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I'm studying IT and in my current class in learning the basic MS DOS commands (CD, DIR, TREE, etc...). At the school, I'm using windows 7, and I don't know how but I'm still able to run the old EDIT command in DOS.

However, in my Windows 8 (64-bit version) laptop I'm not able to run this command. I know that it's kind silly to ask for that once I can use a common text editor like: notepad or notepad++ but only as a way to recreate the environment hat I have in class I'm looking for a way to use the EDIT command.

I've heard some people talking about DOSBox or ExDOS as a solution but I don't know them.

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migrated from stackoverflow.com Feb 17 '13 at 3:24

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The question is: why is your class teaching you ancient technology; why they haven't taught you that MS-DOS is no longer in use, and that the current implementation of those commands is the Windows Command Prompt. –  John Saunders Feb 16 '13 at 23:36
Have you tired using powershell? –  Ben Mordecai Feb 17 '13 at 4:02
If you want to use the edit command, say to be compatible with preexisting batch files or something, you could write your own edit.bat batch file that just runs another editor: notepad.exe %1. Another alternative is to use echo to create small text files as suggested in answer to a similar question posted here at Microsoft.com. –  User5910 Feb 17 '13 at 4:38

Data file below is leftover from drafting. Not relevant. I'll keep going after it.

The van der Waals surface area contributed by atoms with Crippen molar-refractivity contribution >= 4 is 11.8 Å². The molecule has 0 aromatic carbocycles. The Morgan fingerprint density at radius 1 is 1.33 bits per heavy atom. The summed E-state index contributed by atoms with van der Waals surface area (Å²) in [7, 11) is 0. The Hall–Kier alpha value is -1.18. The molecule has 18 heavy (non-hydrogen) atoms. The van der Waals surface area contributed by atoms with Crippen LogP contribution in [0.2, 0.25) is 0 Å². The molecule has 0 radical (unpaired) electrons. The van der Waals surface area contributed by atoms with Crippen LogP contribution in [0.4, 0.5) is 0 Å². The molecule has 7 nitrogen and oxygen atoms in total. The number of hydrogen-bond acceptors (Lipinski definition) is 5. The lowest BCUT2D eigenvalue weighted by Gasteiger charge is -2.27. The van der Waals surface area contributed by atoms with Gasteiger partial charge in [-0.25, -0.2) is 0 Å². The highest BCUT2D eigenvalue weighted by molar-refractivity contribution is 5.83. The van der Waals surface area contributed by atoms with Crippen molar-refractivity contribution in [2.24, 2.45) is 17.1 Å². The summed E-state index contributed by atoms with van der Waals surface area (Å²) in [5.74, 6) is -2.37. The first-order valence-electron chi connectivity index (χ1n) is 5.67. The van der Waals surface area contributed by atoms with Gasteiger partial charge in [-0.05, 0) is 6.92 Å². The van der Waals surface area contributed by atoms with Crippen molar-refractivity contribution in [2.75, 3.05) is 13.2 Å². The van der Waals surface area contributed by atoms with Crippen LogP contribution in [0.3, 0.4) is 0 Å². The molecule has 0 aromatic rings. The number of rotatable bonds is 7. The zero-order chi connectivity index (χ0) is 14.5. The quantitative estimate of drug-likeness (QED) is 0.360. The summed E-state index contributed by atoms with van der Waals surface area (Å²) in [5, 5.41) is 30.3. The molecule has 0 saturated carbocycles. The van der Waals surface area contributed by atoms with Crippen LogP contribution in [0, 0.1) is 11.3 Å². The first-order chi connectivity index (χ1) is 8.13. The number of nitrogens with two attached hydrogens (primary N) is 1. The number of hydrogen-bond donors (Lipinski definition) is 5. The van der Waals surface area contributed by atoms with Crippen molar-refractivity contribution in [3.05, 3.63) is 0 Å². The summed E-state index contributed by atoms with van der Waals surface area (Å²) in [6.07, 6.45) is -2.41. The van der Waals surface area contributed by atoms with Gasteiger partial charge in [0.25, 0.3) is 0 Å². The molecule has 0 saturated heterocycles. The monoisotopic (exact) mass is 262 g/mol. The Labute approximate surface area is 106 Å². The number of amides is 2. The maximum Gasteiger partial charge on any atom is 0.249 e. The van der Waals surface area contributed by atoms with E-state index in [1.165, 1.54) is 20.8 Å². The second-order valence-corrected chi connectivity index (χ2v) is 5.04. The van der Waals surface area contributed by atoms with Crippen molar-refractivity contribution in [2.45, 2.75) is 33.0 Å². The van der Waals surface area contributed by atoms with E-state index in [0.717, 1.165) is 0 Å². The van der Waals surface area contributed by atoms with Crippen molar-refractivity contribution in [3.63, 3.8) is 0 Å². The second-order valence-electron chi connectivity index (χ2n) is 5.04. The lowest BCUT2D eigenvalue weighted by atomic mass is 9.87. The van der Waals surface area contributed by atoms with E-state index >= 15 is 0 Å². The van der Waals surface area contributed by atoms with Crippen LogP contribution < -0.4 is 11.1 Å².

Is this a computer history class?! –  Michael Hampton Feb 17 '13 at 7:21
Win7 32-bit still has and can run 16-bit Edit.com, but obviously Win7 64-bit can't and so it's not included. Also see Modern text editor that mimics MS-DOS EDIT?, command line text editor like “edit” for windows x64, Replacement for edit.exe in 64-bit Windows cmd/powershell etc. –  Karan Feb 17 '13 at 18:49

3 Answers 3

While it will work differently (definitely the EDIT utility will not be the same), you can download a ready-made FreeDOS virtual machine and run in VirtualBox.

Or, if you have the access, install a 32-bit Windows in a virtual machine and run it there.

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MS-Dos editor(edit.exe) is not present in Modern 64 bit windows. The only option is notepad. So I did this in the following way.

  1. Press Windows key+R -> type cmd and hit enter ->in thr taskbar right click on the Command prompt icon ->Click pin to task bar ->close commant prompt Now again Right click on the Command prompt icon(you have recently pinned) ->Right Click on Command Prompt -> Click Properties->In Shortcut tab write "%windir%\system32\" (without quotes) in the Start in box-> Click ok

  2. Open Command Prompt from Task bar(you have recent pinned command prompt icon in Task bar)

    *To View Command prompt(CMD) in full sreen Start CMD -> Right Click on Name Bar
    of CMD->Click Layout -> Increase Window Buffer Size width and height

  3. Type "notepad" without quotes.

  4. write your text and save

You have successfully Write,save and edit a text file x64 bit Windows using COMMAND PROMPT".

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To "John Sauders"

First sorry for the spelling I am dyslex...... and I can't find the spell check in windows I am used to having it for all apps in OSX.

It is good to understand things that have gone before and the underlaying things even going to the most basic stucters of binary and a transister. A good grasp of this things dose two things:

1) Gives a good foundation to build on.

2) Is needed if you are going to engernear the UI's of the fucher or even invent a compleatley diffient way of doing things.

Steve, HND computer Hardware and Software

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